Difference between revisions of "Power law"

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m (Zipf's law, Zipfian word distributions)
 
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This has implications such as that in top so-many terms in some text accounts for the bulk of that text. In corpora of text, half the word use is often covered by the top ~100-200 of words that occur in that text. In languages that have [[function words]], those are likely to take most or all places in the top ten.
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This has implications such as that in top so-many terms in some text accounts for the bulk of that text.
 +
In corpora of text, half the word use is often covered by the top ~100-200 of words that occur in that text. In languages that have [[function words]], those are likely to take most or all places in the top ten.
  
 
For example, you may find that in some English document
 
For example, you may find that in some English document
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* ''of'' (rank 2) occurs ~3.5%
 
* ''of'' (rank 2) occurs ~3.5%
 
* ''and'' (rank 3) occurs ~2.9%
 
* ''and'' (rank 3) occurs ~2.9%
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* You can estimate that something at rank 10 would occur ~0.7%
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* something at rank 1000 occurs 0.007%
 
* ...etc.
 
* ...etc.
 
You can estimate that something at rank 10 would occur ~0.7%, something at rank 1000 occurs 0.007%, etc.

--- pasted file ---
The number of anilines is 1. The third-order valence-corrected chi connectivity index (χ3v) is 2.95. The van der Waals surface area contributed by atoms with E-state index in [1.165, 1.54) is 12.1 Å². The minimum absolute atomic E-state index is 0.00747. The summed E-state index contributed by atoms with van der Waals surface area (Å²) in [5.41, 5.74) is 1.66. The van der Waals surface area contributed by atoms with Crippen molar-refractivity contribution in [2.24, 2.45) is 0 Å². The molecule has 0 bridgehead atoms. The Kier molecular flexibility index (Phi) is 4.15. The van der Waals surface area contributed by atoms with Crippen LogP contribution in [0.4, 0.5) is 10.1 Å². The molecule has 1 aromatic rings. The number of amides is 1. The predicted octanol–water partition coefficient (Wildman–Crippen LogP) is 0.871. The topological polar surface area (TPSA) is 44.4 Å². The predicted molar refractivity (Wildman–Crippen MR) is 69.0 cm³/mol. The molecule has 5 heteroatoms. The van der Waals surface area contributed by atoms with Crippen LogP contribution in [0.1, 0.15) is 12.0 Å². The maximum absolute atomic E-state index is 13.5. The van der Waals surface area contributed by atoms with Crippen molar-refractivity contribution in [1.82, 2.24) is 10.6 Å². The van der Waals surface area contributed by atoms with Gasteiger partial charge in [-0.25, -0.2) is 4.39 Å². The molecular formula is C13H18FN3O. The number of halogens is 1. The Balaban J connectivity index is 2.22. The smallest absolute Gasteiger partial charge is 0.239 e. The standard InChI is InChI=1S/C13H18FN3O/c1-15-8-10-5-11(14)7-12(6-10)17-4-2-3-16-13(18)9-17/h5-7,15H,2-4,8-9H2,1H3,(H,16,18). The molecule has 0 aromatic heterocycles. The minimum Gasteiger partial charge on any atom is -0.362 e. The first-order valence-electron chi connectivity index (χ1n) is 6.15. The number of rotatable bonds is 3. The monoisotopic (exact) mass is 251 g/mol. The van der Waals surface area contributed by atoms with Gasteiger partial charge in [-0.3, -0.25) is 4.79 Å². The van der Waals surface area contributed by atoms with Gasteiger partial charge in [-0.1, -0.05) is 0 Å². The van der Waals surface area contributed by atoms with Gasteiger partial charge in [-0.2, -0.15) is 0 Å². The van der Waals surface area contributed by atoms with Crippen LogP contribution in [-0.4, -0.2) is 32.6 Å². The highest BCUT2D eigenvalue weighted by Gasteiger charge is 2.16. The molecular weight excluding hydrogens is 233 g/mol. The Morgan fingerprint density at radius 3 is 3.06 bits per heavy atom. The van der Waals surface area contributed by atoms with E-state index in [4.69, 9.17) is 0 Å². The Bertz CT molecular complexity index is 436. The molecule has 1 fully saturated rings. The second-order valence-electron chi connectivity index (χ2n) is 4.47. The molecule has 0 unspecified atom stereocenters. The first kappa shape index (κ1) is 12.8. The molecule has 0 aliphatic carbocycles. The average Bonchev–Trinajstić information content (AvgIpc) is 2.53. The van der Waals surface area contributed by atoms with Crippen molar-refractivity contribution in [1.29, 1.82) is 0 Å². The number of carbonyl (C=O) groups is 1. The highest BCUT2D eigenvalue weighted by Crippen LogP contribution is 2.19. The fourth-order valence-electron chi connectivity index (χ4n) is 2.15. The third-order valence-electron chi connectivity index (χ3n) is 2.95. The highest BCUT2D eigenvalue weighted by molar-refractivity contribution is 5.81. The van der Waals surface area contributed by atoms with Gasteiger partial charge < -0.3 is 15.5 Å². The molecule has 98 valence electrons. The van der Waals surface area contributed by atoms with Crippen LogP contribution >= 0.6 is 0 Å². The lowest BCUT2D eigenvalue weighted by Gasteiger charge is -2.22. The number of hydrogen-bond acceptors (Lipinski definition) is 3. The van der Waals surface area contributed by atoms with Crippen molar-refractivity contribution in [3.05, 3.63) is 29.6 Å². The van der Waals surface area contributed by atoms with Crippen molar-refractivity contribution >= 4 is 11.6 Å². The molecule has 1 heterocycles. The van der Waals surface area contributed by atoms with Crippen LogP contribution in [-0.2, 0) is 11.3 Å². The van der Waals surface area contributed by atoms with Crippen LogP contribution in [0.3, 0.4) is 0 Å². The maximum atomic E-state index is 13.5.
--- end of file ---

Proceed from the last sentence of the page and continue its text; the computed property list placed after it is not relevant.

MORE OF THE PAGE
Larger things seen as units also roughly follow a Zipfian distribution.  
 
Larger things seen as units also roughly follow a Zipfian distribution.  
 
For example, if you analyse emails or some chat logs, or just people interacting, the top sentences consist largely of formalities, interjections, responses, and (other) daily social interaction.
 
For example, if you analyse emails or some chat logs, or just people interacting, the top sentences consist largely of formalities, interjections, responses, and (other) daily social interaction.
 
  
 
==See also==
 
==See also==

Latest revision as of 15:18, 23 July 2021

This article/section is a stub — probably a pile of half-sorted notes, is not well-checked so may have incorrect bits. (Feel free to ignore, fix, or tell me)

Power laws are often named when someone wishes to indicate certain statistical properties.

Regularly named power laws, or power distributions, include the Zipf distribution, the zeta distribution, the Pareto distribution, and a few others.

See also http://en.wikipedia.org/wiki/Power_law



Zipf's law, Zipfian word distributions

Linguists often specifically name Zipf's law, which refers to to the observation that a word's frequency in a text is (roughly) inversely proportional to its rank.

There are various ways to graph this, see e.g. the graphs in the various references.


This has implications such as that in top so-many terms in some text accounts for the bulk of that text. In corpora of text, half the word use is often covered by the top ~100-200 of words that occur in that text. In languages that have function words, those are likely to take most or all places in the top ten.

For example, you may find that in some English document

  • the (rank 1) occurs as ~7% of all words
  • of (rank 2) occurs ~3.5%
  • and (rank 3) occurs ~2.9%
  • You can estimate that something at rank 10 would occur ~0.7%
  • something at rank 1000 occurs 0.007%
  • ...etc.


Larger things seen as units also roughly follow a Zipfian distribution. For example, if you analyse emails or some chat logs, or just people interacting, the top sentences consist largely of formalities, interjections, responses, and (other) daily social interaction.

See also